“You say that like you were,” Shitty tells him, not unkindly. “But anyway, then you slept together, and you left while he was asleep after he’d asked you to stay. Humor me a sec and imagine how that would feel.”

Holster doesn’t even have to imagine. They’d had several nights when they were together when Rans would slip out before he woke up to watch TV on the couch. When Holster had asked, he’d said he couldn’t fall asleep, that his back hurt too much from how little room he had. That’s mostly why Holster had taken the couch when they’d started splitting up, so he could spread out.

“It’s shitty as fuck,” he says.

“Yeah. So. You’re still in love with your ex boyfriend. You try to clear the air before a party, and he’s not giving you anything. You’re looking for him at the party but trying not to look like you’re looking for him. You ask him to pretend, just this once, he agrees, he asks you about a random hookup from months ago, he leaves before you wake up without a word. Doesn’t say anything for, what, it’s been three weeks? Let’s say three weeks. How would you be feeling?”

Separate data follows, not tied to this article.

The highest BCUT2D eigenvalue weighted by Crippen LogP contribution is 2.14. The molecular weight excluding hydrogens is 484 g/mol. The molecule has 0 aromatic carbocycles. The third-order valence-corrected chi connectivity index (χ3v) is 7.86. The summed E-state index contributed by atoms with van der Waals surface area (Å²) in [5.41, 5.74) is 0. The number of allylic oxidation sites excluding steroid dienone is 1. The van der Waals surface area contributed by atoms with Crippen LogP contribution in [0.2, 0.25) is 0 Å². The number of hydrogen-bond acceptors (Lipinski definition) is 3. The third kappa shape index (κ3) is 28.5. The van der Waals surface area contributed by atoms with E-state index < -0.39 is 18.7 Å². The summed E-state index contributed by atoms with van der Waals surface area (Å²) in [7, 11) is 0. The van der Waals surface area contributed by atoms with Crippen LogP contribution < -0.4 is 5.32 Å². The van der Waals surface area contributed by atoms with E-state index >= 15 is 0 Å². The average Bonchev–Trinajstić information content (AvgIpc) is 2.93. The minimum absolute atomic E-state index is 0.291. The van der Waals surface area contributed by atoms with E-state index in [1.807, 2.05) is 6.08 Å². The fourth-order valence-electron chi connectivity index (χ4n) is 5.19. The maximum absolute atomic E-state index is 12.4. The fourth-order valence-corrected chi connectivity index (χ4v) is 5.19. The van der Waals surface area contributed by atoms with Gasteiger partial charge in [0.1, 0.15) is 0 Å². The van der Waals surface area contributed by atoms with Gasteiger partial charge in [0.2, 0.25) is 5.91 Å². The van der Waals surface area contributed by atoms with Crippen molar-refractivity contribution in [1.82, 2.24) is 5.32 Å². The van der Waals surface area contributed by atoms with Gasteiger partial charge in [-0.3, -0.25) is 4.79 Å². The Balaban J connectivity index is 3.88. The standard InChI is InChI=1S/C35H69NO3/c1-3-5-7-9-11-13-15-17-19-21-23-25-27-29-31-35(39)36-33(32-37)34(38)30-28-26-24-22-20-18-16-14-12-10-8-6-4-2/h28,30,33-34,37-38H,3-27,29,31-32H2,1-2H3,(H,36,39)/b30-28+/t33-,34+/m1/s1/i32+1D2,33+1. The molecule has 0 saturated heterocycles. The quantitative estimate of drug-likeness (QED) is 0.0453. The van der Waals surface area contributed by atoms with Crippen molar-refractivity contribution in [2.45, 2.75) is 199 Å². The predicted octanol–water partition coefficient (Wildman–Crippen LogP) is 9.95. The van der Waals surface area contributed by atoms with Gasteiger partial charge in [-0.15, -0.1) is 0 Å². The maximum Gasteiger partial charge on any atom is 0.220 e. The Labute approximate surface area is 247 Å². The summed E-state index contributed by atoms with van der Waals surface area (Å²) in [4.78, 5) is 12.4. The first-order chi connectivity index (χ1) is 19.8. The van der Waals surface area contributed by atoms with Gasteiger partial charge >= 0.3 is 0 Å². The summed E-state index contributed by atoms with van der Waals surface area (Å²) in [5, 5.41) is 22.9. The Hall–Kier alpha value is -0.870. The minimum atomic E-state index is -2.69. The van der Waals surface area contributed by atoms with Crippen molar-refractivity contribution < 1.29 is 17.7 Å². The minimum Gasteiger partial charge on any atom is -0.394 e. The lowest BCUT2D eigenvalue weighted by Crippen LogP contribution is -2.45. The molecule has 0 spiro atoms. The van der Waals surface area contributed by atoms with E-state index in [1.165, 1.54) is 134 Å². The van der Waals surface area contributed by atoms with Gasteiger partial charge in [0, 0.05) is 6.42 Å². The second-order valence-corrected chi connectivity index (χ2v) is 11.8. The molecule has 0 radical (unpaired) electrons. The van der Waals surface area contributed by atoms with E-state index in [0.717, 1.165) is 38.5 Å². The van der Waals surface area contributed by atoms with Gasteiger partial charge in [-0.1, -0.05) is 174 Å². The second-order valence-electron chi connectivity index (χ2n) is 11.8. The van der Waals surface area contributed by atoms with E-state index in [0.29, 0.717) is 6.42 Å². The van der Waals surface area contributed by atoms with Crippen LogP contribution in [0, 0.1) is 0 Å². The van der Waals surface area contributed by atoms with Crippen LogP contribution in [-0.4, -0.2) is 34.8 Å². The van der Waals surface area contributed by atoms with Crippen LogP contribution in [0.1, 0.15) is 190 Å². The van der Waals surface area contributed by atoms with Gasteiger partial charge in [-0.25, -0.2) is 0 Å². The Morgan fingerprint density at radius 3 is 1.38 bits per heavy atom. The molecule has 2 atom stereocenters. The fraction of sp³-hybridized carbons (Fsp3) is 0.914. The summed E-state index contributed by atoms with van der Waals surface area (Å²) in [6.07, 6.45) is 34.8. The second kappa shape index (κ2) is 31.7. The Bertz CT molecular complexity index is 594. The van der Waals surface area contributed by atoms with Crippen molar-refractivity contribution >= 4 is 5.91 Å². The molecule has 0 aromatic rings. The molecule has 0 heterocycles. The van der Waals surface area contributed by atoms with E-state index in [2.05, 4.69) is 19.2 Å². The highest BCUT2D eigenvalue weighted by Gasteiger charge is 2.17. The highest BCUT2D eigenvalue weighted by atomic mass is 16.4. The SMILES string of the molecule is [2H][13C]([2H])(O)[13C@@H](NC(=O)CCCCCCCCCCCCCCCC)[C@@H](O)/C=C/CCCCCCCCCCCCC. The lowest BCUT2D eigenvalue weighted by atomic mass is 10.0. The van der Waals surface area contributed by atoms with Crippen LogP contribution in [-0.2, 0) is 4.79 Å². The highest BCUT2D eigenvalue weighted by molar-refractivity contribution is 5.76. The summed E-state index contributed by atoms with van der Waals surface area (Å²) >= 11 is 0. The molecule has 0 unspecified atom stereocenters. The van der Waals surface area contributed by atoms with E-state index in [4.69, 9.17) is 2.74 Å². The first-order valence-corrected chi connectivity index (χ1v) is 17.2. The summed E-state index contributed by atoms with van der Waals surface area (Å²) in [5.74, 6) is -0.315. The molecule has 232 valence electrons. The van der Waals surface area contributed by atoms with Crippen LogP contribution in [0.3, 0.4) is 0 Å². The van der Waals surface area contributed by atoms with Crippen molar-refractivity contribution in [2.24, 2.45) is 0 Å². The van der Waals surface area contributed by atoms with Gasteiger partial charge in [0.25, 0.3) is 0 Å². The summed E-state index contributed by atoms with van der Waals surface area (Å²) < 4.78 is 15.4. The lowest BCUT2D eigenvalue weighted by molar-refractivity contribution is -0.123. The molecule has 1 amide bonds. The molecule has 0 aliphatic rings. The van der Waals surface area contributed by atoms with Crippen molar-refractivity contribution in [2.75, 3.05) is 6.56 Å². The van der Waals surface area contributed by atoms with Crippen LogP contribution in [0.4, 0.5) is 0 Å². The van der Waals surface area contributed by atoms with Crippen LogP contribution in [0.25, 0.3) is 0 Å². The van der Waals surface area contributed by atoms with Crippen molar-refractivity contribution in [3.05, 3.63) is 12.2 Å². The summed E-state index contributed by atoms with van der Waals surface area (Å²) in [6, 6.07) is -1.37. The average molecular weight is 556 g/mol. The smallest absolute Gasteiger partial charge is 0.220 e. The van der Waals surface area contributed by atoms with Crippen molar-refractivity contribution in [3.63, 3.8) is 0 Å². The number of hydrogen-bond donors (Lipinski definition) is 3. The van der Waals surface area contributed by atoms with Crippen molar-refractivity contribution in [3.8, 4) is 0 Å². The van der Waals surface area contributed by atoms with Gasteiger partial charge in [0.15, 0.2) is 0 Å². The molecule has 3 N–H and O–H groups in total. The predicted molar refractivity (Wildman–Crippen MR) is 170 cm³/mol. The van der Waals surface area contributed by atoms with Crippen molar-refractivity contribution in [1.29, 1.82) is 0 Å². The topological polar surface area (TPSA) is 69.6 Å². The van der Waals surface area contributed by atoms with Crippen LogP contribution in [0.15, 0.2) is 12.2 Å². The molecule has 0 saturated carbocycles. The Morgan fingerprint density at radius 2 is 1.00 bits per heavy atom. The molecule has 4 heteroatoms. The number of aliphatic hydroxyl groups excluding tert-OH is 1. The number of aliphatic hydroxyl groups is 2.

Hearing it all laid out like that — he’s spent so, so much time up his own ass that he figured Ransom at the club was Ransom all the time. But at the same time he’d tried, hadn’t he? Tried to make this work between them? It wasn’t his idea to pretend again, he doesn’t deserve all this guilt Shitty’s giving him. He feels like he’s been boarded by an entire defensive line.

Holster says, “Shitty as fuck. But Shits, it was his idea.” He thinks he probably sounds like a child but it hardly registers enough for him to care.

“I’m not saying it wasn’t,” Shitty says. “Just wanted you to know what’s going through his head.”

He suddenly realizes Ron’s been head butting his knee, apparently bored with the pillow he’d been chewing on. Holster clears off a space to his right and Ron, panting happily, makes several small circles on the cushion before plopping down, resting his jaw on Holster’s thigh. Holster rubs behind Ron’s ear.

“I don’t know what to do,” he says.

Shitty replies, “I guess you’ve just got to figure out how you feel about him, get some indecision out of the way,” and Holster wants to laugh because he knows already, knows he’s still in love with Ransom, he has been since they were freshmen and probably will for the rest of his life. He’s trying to love himself again, though, and neither of them deserve half spoken truths whispered during a one night stand that wasn’t supposed to happen.

He tells Shitty all of this. Shitty makes a noise that says he agrees. Then, because he’s been wondering: “When did he tell you?”